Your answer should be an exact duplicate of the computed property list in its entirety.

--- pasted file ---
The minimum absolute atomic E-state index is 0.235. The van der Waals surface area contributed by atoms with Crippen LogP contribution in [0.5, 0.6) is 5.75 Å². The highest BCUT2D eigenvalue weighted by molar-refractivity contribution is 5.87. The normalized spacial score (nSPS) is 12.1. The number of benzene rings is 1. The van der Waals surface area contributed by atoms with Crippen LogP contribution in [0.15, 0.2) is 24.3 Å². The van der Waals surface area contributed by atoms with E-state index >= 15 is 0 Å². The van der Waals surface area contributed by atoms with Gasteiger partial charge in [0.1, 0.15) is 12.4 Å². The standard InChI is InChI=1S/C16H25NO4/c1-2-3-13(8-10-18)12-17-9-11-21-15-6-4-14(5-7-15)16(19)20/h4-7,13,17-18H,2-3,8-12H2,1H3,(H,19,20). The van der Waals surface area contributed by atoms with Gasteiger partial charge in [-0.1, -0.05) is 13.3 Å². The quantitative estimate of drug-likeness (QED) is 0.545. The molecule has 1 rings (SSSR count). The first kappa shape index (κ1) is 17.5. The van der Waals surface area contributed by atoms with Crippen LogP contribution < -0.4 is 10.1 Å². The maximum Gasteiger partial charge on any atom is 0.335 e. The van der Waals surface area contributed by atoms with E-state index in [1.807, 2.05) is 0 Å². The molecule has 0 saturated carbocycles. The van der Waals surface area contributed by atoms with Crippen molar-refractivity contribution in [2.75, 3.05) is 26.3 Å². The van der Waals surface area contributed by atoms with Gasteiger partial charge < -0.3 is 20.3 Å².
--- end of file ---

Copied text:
The minimum absolute atomic E-state index is 0.235. The van der Waals surface area contributed by atoms with Crippen LogP contribution in [0.5, 0.6) is 5.75 Å². The highest BCUT2D eigenvalue weighted by molar-refractivity contribution is 5.87. The normalized spacial score (nSPS) is 12.1. The number of benzene rings is 1. The van der Waals surface area contributed by atoms with Crippen LogP contribution in [0.15, 0.2) is 24.3 Å². The van der Waals surface area contributed by atoms with E-state index >= 15 is 0 Å². The van der Waals surface area contributed by atoms with Gasteiger partial charge in [0.1, 0.15) is 12.4 Å². The standard InChI is InChI=1S/C16H25NO4/c1-2-3-13(8-10-18)12-17-9-11-21-15-6-4-14(5-7-15)16(19)20/h4-7,13,17-18H,2-3,8-12H2,1H3,(H,19,20). The van der Waals surface area contributed by atoms with Gasteiger partial charge in [-0.1, -0.05) is 13.3 Å². The quantitative estimate of drug-likeness (QED) is 0.545. The molecule has 1 rings (SSSR count). The first kappa shape index (κ1) is 17.5. The van der Waals surface area contributed by atoms with Crippen LogP contribution < -0.4 is 10.1 Å². The maximum Gasteiger partial charge on any atom is 0.335 e. The van der Waals surface area contributed by atoms with E-state index in [1.807, 2.05) is 0 Å². The molecule has 0 saturated carbocycles. The van der Waals surface area contributed by atoms with Crippen molar-refractivity contribution in [2.75, 3.05) is 26.3 Å². The van der Waals surface area contributed by atoms with Gasteiger partial charge < -0.3 is 20.3 Å².